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State, federal agencies to update public on cleanup of toxic former mine in Brooksville

Maine Geological Survey | AP
Maine Geological Survey | AP
In this file photo made in the 1970s and provided by the Maine Geological Survey, the Callahan Mining Corp. open pit in Brooksville is seen while it was still active. Chemicals were used to extract the metals from the mine. The polluted Down East mine later became a federal Superfund cleanup site.
By Mario Moretto, BDN Staff

BROOKSVILLE, Maine — State and federal environmental agencies will hold a meeting next week in Brooksville to update residents about ongoing cleanup efforts at the toxic former Callahan Mine site in Cape Rosier.

The meeting, hosted by U.S. Environmental Protection Agency and Maine Department of Environmental Protection, will take place at 7 p.m. Wednesday, Oct. 24, at the Brooksville Public Service Building.

The site, where 800,000 tons of rock bearing zinc and copper ore were mined from 1968 to 1972, was listed as a “Superfund” site in 2002. The designation is reserved for abandoned hazardous waste sites deemed a national priority by the EPA. Maine is home to 15 similar “long term/national priority” sites, including the former air stations in Brunswick and Limestone.

An EPA assessment of the Callahan Mine found the site had several threats to human health and the environment, mostly due to the chemical processes used in mining the zinc and copper ore.

A three-phase cleanup program at the site began in Spring 2011 with the removal of soil contaminated with polychlorinated biphenyls — PCBs — and the cleanup of arsenic and lead contamination in the soil of private properties near the site. That work is mostly complete, according to EPA reports.

But the cleanup effort also calls for much of the contaminated materials — at the ore pad, the mine operations area and one of the waste rock piles — as well as contaminated sediment to be disposed of in the 320-feet deep former mine pit, which was flooded when operations ceased in 1972 and is now underwater.

It also calls for an impermeable cap to be installed over the tailings impoundment, where leftover material from the ore separation process was dumped.

Responding to questions from residents in 2009 about whether contaminated material dumped into the pit would seep into nearby Goose Pond or otherwise, EPA Project Manager Ed Hathaway said there were methods available to prevent the dispersal of contaminants.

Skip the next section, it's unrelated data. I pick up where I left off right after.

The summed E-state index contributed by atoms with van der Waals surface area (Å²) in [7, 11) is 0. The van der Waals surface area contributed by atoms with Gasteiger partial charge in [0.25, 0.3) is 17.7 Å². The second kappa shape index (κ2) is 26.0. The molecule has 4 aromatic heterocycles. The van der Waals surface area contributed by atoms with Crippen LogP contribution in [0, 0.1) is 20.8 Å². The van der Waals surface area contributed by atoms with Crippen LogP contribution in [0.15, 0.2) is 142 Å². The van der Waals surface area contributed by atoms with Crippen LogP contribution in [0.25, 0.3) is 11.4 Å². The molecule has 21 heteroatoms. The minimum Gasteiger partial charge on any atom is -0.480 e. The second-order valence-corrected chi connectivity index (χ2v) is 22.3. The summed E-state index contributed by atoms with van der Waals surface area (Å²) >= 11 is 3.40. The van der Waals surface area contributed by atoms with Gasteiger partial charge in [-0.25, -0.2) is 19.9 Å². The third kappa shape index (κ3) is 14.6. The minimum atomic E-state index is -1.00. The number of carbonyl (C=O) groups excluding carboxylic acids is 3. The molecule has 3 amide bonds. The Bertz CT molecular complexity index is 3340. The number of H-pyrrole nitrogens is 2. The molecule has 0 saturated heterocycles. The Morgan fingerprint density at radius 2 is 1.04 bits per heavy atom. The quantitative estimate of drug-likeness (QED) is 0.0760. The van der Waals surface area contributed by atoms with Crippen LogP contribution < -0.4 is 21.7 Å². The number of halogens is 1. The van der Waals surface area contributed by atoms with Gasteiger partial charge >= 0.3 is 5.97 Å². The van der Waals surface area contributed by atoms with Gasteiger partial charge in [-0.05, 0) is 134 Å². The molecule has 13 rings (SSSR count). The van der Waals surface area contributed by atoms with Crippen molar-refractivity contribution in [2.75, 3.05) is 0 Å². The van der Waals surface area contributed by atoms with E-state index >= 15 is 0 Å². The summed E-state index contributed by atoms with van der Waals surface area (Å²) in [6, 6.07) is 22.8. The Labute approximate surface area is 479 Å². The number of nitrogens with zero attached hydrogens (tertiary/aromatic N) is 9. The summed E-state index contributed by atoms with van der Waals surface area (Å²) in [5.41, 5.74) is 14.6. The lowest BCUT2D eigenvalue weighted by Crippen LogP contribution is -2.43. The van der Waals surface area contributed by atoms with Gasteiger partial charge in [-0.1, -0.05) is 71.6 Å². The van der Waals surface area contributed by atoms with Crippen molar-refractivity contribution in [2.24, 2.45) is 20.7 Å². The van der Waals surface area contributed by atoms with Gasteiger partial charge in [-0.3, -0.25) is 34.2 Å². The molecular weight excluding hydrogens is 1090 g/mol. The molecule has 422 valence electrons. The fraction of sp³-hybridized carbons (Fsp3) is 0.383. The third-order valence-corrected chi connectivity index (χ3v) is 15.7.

Hathaway also said the cleanup cost could total about $23 million. The state will have to pay 10 percent of whatever price the cleanup effort carries.

Efforts Friday to contact Hathaway and EPA Community Involvement Coordinator Pam Harting-Barrat for information about the meeting, or for an update on the cleanup effort, were unsuccessful.

The Callahan Mine also will serve as a cautionary tale at a presentation by the National Resources Council of Maine and the Marine Environmental Research Institute scheduled for 6:30 p.m. Tuesday, Oct. 30, at MERI’s Blue Hill facility.

National Resources Council of Maine scientist Nick Bennett claims a law signed by Gov. Paul LePage in May could threaten Maine’s water supply and wildlife, and points to the effect of just four years of mining at Callahan as a prime example.

The law puts into motion an overhaul of two-decades-old state mining regulations that will not be complete until 2014. And then, the rules must get the blessing of the Legislature. But National Resources Council of Maine and other environmental groups have said the new law will weaken groundwater protection standards and cleanup requirements for mining operations.

For information on the EPA and Maine DEP meeting, email Harting-Barrat at harting-barrat.pamela@epa.gov. For information on the presentation at MERI, call Todd Martin at 430-0115.

Follow Mario Moretto on Twitter at @riocarmine.

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